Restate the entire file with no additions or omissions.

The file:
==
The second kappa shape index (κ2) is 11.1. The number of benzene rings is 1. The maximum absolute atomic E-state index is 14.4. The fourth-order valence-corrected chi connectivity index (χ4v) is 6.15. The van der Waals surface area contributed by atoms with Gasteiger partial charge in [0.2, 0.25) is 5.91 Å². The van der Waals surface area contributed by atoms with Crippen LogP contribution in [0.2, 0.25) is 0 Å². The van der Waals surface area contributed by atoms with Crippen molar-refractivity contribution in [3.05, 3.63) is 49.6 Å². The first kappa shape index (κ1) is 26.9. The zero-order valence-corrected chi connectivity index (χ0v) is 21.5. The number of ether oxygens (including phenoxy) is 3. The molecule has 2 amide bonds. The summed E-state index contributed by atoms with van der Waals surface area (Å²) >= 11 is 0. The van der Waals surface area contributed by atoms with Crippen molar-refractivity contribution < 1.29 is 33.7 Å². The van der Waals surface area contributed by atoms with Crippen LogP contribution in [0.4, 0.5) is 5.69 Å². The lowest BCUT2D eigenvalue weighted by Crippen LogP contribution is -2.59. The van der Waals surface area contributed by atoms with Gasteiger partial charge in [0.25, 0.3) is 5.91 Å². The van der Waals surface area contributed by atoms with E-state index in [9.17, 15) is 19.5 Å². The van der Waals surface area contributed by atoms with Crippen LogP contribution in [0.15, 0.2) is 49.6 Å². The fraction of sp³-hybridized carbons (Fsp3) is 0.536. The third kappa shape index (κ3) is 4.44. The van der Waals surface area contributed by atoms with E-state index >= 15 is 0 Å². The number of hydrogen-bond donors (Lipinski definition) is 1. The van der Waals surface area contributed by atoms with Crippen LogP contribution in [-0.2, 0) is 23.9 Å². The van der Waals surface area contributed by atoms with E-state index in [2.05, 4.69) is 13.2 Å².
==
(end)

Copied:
The second kappa shape index (κ2) is 11.1. The number of benzene rings is 1. The maximum absolute atomic E-state index is 14.4. The fourth-order valence-corrected chi connectivity index (χ4v) is 6.15. The van der Waals surface area contributed by atoms with Gasteiger partial charge in [0.2, 0.25) is 5.91 Å². The van der Waals surface area contributed by atoms with Crippen LogP contribution in [0.2, 0.25) is 0 Å². The van der Waals surface area contributed by atoms with Crippen molar-refractivity contribution in [3.05, 3.63) is 49.6 Å². The first kappa shape index (κ1) is 26.9. The zero-order valence-corrected chi connectivity index (χ0v) is 21.5. The number of ether oxygens (including phenoxy) is 3. The molecule has 2 amide bonds. The summed E-state index contributed by atoms with van der Waals surface area (Å²) >= 11 is 0. The van der Waals surface area contributed by atoms with Crippen molar-refractivity contribution < 1.29 is 33.7 Å². The van der Waals surface area contributed by atoms with Crippen LogP contribution in [0.4, 0.5) is 5.69 Å². The lowest BCUT2D eigenvalue weighted by Crippen LogP contribution is -2.59. The van der Waals surface area contributed by atoms with Gasteiger partial charge in [0.25, 0.3) is 5.91 Å². The van der Waals surface area contributed by atoms with E-state index in [9.17, 15) is 19.5 Å². The van der Waals surface area contributed by atoms with Crippen LogP contribution in [0.15, 0.2) is 49.6 Å². The fraction of sp³-hybridized carbons (Fsp3) is 0.536. The third kappa shape index (κ3) is 4.44. The van der Waals surface area contributed by atoms with E-state index >= 15 is 0 Å². The number of hydrogen-bond donors (Lipinski definition) is 1. The van der Waals surface area contributed by atoms with Crippen LogP contribution in [-0.2, 0) is 23.9 Å². The van der Waals surface area contributed by atoms with E-state index in [2.05, 4.69) is 13.2 Å².